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Monday, February 18, 2019

What is Google Advanced Protection and Who Should Use It?

Google Advanced Protection

Maybe you’ve heard of Google’s “Advanced Protection” program. Maybe you haven’t. Either way, we’re going to talk about what it is, who should use it, and how to enable it. Let’s go.

What is Google Advanced Protection?

Google Advanced Protection (GAP) is basically two-factor authentication (2FA) on steroids. It uses 2FA as part of the process, but it requires two security keys instead of just one—something like Google’s Titan Key bundle is perfect because one wireless key and one USB-only key is recommended for GAP.

The second key is more of a failsafe so your account is still protected should something happen to the first one. This is something that anyone can add to their Google account—you don’t need GAP to use two security keys. Again, the Titan Bundle is a perfect example of how this works in practice.

Beyond that, GAP also limits third-party access to your Google account. While you can use your Google account to sign into some sites, this type of access is limited to “Google apps and select third-party apps,” which helps protect your data from potentially fraudulent activity. It can also make things a hassle if you use your Google account to log in to a lot of third-party services. Can’t win ’em all, I guess.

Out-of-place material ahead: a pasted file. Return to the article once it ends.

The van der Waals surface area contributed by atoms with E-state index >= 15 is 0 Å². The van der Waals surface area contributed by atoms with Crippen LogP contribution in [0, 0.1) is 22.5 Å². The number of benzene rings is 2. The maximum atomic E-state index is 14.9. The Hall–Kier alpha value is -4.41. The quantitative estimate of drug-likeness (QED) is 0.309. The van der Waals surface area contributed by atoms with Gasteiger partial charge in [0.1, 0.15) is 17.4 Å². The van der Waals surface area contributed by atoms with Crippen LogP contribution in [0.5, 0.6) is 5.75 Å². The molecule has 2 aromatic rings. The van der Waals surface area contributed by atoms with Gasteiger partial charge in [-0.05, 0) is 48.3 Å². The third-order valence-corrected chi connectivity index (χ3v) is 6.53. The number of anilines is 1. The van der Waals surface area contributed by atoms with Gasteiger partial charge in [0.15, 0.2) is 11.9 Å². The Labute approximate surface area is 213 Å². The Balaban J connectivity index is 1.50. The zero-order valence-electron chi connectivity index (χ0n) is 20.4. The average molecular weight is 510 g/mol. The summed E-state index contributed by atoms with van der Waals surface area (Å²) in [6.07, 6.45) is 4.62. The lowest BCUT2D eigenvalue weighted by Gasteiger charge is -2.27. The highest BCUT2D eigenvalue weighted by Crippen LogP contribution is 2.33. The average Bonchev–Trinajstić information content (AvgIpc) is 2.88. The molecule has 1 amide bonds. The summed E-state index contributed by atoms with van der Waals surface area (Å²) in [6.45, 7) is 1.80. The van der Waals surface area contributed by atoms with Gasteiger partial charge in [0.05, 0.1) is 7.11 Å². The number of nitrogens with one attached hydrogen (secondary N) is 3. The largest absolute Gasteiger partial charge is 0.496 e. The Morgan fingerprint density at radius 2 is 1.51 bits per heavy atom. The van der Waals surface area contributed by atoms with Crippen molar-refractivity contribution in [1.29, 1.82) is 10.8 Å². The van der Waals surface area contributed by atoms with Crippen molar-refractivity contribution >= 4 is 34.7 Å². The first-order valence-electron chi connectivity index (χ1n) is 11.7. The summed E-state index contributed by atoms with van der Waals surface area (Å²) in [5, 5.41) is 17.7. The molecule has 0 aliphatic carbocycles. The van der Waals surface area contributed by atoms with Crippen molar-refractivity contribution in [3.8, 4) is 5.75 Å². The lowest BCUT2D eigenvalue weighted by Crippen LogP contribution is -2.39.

Lastly, GAP enables extra security measures to safeguard your account from potential hijackers. While unlikely, the most determined of account thieves can attempt to steal your account by simply pretending to be you. With GAP enabled on your account, extra steps are put in place to help prevent this—even if you lose both of your security keys. This means Google will require additional information from you to gain access to your account, which “will take a few days for Google to verify it’s you.” So…try not to lose your keys.

Who is Advanced Protection For?

Now there’s the big question. With all these extra layers of security and, let’s be honest here, major inconveniences, it’s clear that GAP isn’t for everyone. In fact, it’s probably not even for you.

Google’s intent with Advanced Protection is to safeguard “the personal Google Accounts of anyone at risk of targeted attacks—like journalists, activists, business leaders, and political campaign teams.” In other words, people who are more likely to be targeted and have something to lose when attacked. Or people who attackers have something to gain by, um, attacking.

If you’re not one of those people, the odds are you don’t need to enable GAP. It’s just overkill for most users—for most people, just using 2FA is enough. And like I said earlier, you don’t have to use GAP to add security keys to your Google account, so that’s a good idea too.

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